Okay, so I've been asked to share my bread recipe. This recipe is very basic and can be altered all kinds of ways, using different ratios of flour, or with nuts and raisins and seeds and oats added, and the timing is also pretty loose.
In a large bowl, mix 4 cups flour (I personally prefer 1 cup whole wheat and 3 all purpose, but you can mix in rye, spelt, whatever floats your boat) together with 3 tsp salt (I just use large pinches), and a pinch of dry yeast.
(side not here to stem the horror of anyone who thought I was doing sourdough. I have made starters off and on over the past five years, which is a pretty simple process, but ultimately it is just another thing to keep track of. To get sourdough to be great, you need to cook bread when the starter is prime or control the starter's conditions perfectly to line up with your preferred schedule. Using dry yeast allows me to mix up dough on a whim or short notice, and the results are almost as good.)
Mix dry ingredients together with raisins or seeds or whatever, and then add 2 cups warm water. Mix only until all the dry ingredients are hydrated, no more.
Cover bowl with lid (can be loose fitting, that's fine) and let stand 8-16 hours. There is a great deal of leeway here, so bake when it works for you. I often mix up dough in the evening and bake the next morning, or vice versa. If the house is cold, run the oven at 200 for a few minutes, turn it off and stick the bowl in.
Thirty minutes before you intend to bake, heat up a cast iron pot with a lid (crucial point) to 500 in the oven. If the pot has a plastic knob on the lid, replace that with some bolts or wingnuts. If you have a pizza stone, stick that in as well.
Flour a tea towel and flour a counter. Turn out the dough (which will be soft) and gently fold all four edges into the middle. Wrap in the floured towel. Let rise for 30 minutes to two hours (see above about when to heat the pot and oven). When the oven is hot, take out the pot, place the whole tea towel in the bottom, and then REMOVE the tea towel by gently lifting up one edge and letting the dough roll out the bottom.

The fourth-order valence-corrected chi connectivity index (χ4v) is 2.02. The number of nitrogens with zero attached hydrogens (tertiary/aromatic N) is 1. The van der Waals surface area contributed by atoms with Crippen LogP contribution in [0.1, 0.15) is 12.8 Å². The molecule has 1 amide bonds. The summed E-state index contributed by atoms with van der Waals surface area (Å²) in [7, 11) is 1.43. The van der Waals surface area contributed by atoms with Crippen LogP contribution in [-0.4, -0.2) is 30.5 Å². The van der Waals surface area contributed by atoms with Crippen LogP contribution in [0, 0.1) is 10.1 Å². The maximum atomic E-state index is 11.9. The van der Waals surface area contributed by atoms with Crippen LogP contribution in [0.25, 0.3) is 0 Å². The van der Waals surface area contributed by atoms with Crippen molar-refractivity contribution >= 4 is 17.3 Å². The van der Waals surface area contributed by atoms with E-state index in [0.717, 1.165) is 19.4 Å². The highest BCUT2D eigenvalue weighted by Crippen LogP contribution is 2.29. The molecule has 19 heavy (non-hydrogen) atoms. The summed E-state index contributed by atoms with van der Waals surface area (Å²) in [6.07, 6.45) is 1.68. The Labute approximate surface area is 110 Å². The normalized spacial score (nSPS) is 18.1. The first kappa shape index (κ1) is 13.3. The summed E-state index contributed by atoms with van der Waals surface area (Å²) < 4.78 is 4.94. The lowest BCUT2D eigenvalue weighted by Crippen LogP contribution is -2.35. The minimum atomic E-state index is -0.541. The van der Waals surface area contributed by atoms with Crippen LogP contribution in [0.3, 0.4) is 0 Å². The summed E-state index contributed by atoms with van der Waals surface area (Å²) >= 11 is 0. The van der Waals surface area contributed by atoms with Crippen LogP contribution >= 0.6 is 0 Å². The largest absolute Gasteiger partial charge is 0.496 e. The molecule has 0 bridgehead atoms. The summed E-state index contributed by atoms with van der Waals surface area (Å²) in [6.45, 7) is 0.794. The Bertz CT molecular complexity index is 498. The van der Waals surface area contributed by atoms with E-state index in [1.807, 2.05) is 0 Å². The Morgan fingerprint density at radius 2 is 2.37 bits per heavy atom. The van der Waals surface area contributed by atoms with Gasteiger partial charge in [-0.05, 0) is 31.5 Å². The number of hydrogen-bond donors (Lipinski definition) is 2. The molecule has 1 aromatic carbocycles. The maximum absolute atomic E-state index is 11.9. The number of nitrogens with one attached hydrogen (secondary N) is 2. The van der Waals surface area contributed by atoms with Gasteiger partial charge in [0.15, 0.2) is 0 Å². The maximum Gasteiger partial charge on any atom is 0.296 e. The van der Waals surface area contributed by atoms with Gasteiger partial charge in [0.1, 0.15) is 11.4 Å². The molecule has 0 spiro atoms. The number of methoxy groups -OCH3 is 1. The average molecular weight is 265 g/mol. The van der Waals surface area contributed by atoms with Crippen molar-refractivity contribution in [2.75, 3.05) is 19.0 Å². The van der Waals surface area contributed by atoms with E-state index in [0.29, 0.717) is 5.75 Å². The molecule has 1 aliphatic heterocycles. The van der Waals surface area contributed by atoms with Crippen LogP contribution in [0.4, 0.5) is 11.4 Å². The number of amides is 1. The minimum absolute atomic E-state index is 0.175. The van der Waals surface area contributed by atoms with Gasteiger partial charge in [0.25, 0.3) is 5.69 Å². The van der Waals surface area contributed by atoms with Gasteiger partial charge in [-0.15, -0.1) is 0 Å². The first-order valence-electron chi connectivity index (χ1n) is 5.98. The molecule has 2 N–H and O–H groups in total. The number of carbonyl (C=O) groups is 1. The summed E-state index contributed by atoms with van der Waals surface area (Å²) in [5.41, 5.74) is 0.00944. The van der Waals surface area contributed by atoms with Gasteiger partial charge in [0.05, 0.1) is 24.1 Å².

Bake 30 minutes with the lid ON, 15 minutes with the lid off. Remove bread from pot to cool.
The reason this recipe works so well is that the lidded pot creates a steam chamber, where moisture driven out of the wet dough (which earlier made it easy to mix up) helps to create a thick, chewy crust like bread from the best bakeries. Total hands on time for this is literally about 5 minutes, and the parameters are flexible enough to fit it in around daily life.
For extra credit, you could make a sourdough starter. Just mix equal parts flour and water and leave it out on your counter, stirring it vigorously once a day to fluff it up. You can chuck some apple or grape skins in if the fruit has that whitish bloom on it that you would polish off on your shirt (that's the wild yeast, but you don't need the fruit). Every day when you stir, discard half the mixture and add fresh water and flour.
After about 4-5 days, you should have some bubbling. Keep going! Sticking it in the fridge will make it hibernate, or leave it on the counter and use the part you would discard to leaven pancakes, biscuits, etc. When you mix up bread dough, use at least a half cup starter that seems at its most frothy part of its cycle instead of yeast.
As with anything, there is TONS of nuance that you can get into, but I hope this will convince you to try baking bread. The trick is the wet dough, long rise (no kneading!) and lidded pot in a super hot oven. Have fun!
My blog has evolved into a series of short essays on the nature of entrepreneurship, craftsmanship, and their overlap. If either of these topics is something you think about, you will probably like this.
One idea is as worthless as another until you actually do something about it, and then it is the action, not the word that matters. --Orson Scott Card